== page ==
This week on T3 I review the newest addition to Entelo, Envoy. Entelo's recruiting platform enables top talent professionals to find, qualify, and engage with in-demand talent. So, basically, Entelo was one of the first passive candidate aggregators that allows you to search for passive candidates. Since they launched six years ago they've continued to add in functionality and features, including products to assist your organization in diversity recruiting, help you search your own ATS database better, and engage in outbound recruiting campaigns. Yesterday, they've announced their most advanced product to date, Envoy.
Although Nevada falls in third behind Iowa and New Hampshire in the national voting pecking order, the state represents the first chance for candidates to reach a diverse voter base that could prove to be an important bellwether in determining voter trends. That's what differentiates Nevada from Iowa and New Hampshire, and why former Senate Majority Leader Harry Reid, D-Nev., believes it's crucial for any presidential candidate hoping to reach the White House to campaign in the Silver State. "The reason I've indicated that it is so important that people come here -- there's no diversity in Iowa and New Hampshire. Here we've got what's like the most of the rest of America," Reid told Fox News. "Candidates must realize that Nevada is a diverse state. Former Senate Majority Leader Harry Reid (D-NV) talks about the significant role Nevada plays in the upcoming 2020 presidential election. Many say that although Iowa has long been seen as the first litmus test for presidential candidates ever since Jimmy Carter was able to use it as a springboard that ultimately led him to the presidency in 1977 – it doesn't represent the microcosm of diversity that is the United States. EX-UKRAINE ENVOY KURT VOLKER TOLD LAWMAKERS HE WAS WORRIED ABOUT FORMER PROSECUTOR'S RELIABILITY, SOURCES SAY Iowa's population is 85 percent white and New Hampshire is 90 percent, while Nevada is a minority-majority state, according to U.S. Census Bureau data. Although Nevada falls in third behind Iowa and New Hampshire in the national voting pecking order, the state represents the first chance for candidates to reach a diverse voter base that could prove to be an important bellwether in determining voter trends. But the 2020 candidates don't seem to be paying much attention to the state. Top tier Democratic candidates, including former Vice President Joe Biden, Sen. Elizabeth Warren, D-Mass., and Sen. Bernie Sanders, I-Vt., have only spent a handful of days in Nevada, compared to dozens in the other two early voting states. According to Fox News data, Sen. Sanders has spent 10 days in Nevada, the most among the top three polling candidates, compared to 27 days in Iowa. Warren has spent nine days in Nevada, with Biden only visiting five times. While it's a critical state, Nevada poses a challenge for candidates. I'd like to see them more, but I mean you have to understand that it's much easier to go to Iowa, much easier go to New Hampshire," Reid told Fox News, adding that most of the candidates are from the East which makes it more difficult to get out to Nevada.
After nine months operating in stealth mode in Australia, recruiting marketplace Hired has come out of the shadows for a full local launch. Hired's presence in Australia coincides with the government's increasing emphasis on driving "jobs and growth". The Australian government's National Innovation and Science Agenda, unveiled in April this year, is an attempt to move Australia into a new economic era. The Turnbull government said that its AU$1.1 billion package, spread over four years, will "incentivise, energise, dynamise" a newer range of Australian industries, while nurturing a new generation of science and innovation talent. According to data from Digital Pulse, about 3,600 students completed an IT degree in 2014, half the number from 10 years earlier.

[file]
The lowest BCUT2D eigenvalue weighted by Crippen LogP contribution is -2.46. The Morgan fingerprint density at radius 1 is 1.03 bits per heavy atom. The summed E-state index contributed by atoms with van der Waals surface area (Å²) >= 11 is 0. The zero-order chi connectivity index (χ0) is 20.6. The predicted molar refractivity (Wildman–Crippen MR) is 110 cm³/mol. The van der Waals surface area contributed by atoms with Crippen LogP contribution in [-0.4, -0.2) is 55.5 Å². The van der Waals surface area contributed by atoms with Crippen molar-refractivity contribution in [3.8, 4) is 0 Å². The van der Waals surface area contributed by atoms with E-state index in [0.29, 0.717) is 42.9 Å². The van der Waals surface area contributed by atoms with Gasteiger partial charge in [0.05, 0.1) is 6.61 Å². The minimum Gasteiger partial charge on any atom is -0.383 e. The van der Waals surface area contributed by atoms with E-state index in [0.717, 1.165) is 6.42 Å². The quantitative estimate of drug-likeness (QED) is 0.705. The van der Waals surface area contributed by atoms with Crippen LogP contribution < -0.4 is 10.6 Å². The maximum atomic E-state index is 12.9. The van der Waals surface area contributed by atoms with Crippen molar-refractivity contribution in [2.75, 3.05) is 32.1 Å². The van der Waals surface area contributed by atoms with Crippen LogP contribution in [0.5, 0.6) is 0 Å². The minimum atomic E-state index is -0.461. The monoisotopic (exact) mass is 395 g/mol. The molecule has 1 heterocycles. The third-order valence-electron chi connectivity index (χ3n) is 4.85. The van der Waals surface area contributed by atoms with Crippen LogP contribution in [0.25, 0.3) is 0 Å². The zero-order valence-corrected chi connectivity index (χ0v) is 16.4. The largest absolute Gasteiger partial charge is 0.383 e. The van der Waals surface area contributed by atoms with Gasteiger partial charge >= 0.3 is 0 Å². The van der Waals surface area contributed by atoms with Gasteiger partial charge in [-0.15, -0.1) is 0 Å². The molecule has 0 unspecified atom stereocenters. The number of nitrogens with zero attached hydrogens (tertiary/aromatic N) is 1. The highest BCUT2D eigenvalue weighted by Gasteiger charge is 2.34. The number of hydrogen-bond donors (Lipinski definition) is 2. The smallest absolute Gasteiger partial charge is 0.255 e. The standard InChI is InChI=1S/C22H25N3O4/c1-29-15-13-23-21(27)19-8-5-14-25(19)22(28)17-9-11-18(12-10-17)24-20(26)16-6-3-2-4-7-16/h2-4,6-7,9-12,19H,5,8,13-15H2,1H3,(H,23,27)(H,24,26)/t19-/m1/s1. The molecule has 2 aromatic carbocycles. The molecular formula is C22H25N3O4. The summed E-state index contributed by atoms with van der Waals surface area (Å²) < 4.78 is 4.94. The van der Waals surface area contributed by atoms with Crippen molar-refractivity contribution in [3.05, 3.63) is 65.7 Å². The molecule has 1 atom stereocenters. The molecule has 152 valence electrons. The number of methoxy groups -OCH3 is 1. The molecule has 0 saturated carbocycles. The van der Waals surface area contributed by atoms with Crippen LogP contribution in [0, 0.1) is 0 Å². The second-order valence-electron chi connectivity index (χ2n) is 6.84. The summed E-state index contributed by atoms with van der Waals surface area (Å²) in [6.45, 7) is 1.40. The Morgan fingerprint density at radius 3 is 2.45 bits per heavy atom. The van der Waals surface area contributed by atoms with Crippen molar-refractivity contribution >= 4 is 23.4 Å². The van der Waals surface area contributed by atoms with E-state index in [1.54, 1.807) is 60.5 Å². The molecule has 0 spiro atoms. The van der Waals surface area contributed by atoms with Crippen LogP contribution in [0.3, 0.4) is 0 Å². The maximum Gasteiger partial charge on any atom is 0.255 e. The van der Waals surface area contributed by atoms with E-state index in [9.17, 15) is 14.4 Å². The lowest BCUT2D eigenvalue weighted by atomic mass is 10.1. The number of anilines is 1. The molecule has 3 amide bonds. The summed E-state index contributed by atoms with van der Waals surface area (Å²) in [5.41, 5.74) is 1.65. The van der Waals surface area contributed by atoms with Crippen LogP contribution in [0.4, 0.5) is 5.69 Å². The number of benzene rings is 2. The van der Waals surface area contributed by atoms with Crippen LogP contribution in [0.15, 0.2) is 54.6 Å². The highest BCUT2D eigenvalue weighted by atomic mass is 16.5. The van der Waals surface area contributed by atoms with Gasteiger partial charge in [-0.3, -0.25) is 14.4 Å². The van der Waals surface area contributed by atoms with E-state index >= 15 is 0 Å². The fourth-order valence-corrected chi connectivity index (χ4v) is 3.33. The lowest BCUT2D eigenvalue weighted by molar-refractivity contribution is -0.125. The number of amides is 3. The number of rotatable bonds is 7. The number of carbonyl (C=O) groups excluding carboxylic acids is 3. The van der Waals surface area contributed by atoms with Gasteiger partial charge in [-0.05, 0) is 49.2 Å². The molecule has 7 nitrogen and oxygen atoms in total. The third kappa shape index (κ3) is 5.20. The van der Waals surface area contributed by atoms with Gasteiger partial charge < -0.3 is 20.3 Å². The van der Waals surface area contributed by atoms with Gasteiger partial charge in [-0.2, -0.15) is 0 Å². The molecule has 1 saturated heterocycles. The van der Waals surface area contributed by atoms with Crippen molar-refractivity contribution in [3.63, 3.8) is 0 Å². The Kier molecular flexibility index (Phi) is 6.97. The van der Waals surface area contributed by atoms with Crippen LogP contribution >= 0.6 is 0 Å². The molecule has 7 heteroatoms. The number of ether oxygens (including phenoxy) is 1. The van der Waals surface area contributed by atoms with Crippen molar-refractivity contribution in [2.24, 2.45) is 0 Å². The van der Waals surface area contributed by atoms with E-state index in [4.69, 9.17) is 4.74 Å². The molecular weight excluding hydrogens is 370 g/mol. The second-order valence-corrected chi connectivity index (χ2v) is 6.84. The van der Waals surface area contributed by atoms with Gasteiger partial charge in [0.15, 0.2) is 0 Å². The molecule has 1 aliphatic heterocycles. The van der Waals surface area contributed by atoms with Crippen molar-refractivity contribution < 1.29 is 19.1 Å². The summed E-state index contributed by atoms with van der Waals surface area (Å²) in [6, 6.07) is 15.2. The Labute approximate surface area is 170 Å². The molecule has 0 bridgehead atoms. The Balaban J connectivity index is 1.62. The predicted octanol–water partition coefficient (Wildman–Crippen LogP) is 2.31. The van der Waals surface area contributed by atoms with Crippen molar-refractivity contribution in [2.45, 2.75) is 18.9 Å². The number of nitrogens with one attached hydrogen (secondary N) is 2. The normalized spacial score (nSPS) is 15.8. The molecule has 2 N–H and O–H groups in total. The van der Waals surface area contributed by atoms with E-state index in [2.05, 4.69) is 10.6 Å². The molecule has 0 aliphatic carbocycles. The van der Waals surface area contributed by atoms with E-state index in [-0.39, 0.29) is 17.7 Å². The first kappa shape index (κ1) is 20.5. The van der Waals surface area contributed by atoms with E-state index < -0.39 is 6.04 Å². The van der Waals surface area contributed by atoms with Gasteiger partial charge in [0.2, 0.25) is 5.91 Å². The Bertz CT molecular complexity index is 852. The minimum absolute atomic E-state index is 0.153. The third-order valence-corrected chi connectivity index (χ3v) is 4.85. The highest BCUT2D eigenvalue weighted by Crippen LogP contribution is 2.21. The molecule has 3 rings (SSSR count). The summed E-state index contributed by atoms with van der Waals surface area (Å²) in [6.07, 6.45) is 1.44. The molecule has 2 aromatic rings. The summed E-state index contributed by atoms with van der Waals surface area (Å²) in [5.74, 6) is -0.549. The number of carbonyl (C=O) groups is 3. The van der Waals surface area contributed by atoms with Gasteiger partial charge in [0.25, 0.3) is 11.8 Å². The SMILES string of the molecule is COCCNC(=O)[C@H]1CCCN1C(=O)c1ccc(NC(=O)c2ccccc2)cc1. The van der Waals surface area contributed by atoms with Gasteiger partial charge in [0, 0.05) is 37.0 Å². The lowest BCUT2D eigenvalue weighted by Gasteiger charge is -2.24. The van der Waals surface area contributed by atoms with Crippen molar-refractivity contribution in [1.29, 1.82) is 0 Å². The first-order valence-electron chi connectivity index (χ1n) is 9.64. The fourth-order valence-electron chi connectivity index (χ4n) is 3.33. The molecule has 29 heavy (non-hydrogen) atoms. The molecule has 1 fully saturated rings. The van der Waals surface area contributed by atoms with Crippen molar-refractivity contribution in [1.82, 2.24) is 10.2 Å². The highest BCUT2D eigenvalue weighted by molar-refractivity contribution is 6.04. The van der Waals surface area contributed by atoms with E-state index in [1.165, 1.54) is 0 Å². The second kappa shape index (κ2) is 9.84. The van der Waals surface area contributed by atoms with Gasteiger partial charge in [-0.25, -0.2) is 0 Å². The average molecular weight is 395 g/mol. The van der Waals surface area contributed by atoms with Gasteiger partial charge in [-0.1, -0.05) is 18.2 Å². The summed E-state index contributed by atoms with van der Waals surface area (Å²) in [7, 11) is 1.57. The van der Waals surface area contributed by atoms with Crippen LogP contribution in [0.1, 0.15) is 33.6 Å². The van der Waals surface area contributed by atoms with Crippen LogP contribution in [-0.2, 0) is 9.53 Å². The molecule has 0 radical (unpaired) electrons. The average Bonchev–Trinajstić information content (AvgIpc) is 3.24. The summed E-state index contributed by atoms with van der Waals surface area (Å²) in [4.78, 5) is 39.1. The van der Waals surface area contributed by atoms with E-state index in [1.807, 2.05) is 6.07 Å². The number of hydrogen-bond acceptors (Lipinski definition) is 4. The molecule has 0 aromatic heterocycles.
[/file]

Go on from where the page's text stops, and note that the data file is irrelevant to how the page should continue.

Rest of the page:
Assessing an AI agent that can converse in human language and understand visual content is challenging. Generation metrics, such as BLEU scores favor correct syntax over semantics. Hence a discriminative approach is often used, where an agent ranks a set of candidate options. The mean reciprocal rank (MRR) metric evaluates the model performance by taking into account the rank of a single human-derived answer. This approach, however, raises a new challenge: the ambiguity and synonymy of answers, for instance, semantic equivalence (e.g., `yeah' and `yes'). To address this, the normalized discounted cumulative gain (NDCG) metric has been used to capture the relevance of all the correct answers via dense annotations. However, the NDCG metric favors the usually applicable uncertain answers such as `I don't know. Crafting a model that excels on both MRR and NDCG metrics is challenging. Ideally, an AI agent should answer a human-like reply and validate the correctness of any answer. To address this issue, we describe a two-step non-parametric ranking approach that can merge strong MRR and NDCG models. Using our approach, we manage to keep most MRR state-of-the-art performance (70.41% vs. 71.24%) and the NDCG state-of-the-art performance (72.16% vs. 75.35%). Moreover, our approach won the recent Visual Dialog 2020 challenge. Source code is available at https://github.com/idansc/mrr-ndcg.
Artificial Intelligence is aimed at simplifying and automating an array of business processes. Recently, AI made its entrance in the field of recruiting and instantly got close attention. The thing is the use of AI for recruiting resulted in significant benefits for both the companies and the candidates. But, as with any other technology, there are certain hidden rocks to keep in mind when implementing AI in your processes. So what exactly does it do and what kind of benefits it may bring?